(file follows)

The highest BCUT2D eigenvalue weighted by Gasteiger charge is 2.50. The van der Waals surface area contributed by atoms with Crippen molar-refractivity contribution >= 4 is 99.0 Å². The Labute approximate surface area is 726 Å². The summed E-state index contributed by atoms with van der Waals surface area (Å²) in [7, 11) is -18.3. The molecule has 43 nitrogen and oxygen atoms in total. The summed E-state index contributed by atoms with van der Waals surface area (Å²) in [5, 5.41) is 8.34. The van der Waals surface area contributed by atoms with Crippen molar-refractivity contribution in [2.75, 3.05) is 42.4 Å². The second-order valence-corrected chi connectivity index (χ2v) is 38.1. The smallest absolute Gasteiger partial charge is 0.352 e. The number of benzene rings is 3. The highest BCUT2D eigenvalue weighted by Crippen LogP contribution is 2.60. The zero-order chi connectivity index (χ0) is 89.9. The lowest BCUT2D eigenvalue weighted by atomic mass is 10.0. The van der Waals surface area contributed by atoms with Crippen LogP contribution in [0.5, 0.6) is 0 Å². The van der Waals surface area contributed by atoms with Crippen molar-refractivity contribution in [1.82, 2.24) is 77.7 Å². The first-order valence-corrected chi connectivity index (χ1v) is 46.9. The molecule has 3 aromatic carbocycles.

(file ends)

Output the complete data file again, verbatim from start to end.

The highest BCUT2D eigenvalue weighted by Gasteiger charge is 2.50. The van der Waals surface area contributed by atoms with Crippen molar-refractivity contribution >= 4 is 99.0 Å². The Labute approximate surface area is 726 Å². The summed E-state index contributed by atoms with van der Waals surface area (Å²) in [7, 11) is -18.3. The molecule has 43 nitrogen and oxygen atoms in total. The summed E-state index contributed by atoms with van der Waals surface area (Å²) in [5, 5.41) is 8.34. The van der Waals surface area contributed by atoms with Crippen molar-refractivity contribution in [2.75, 3.05) is 42.4 Å². The second-order valence-corrected chi connectivity index (χ2v) is 38.1. The smallest absolute Gasteiger partial charge is 0.352 e. The number of benzene rings is 3. The highest BCUT2D eigenvalue weighted by Crippen LogP contribution is 2.60. The zero-order chi connectivity index (χ0) is 89.9. The lowest BCUT2D eigenvalue weighted by atomic mass is 10.0. The van der Waals surface area contributed by atoms with Crippen LogP contribution in [0.5, 0.6) is 0 Å². The van der Waals surface area contributed by atoms with Crippen molar-refractivity contribution in [1.82, 2.24) is 77.7 Å². The first-order valence-corrected chi connectivity index (χ1v) is 46.9. The molecule has 3 aromatic carbocycles.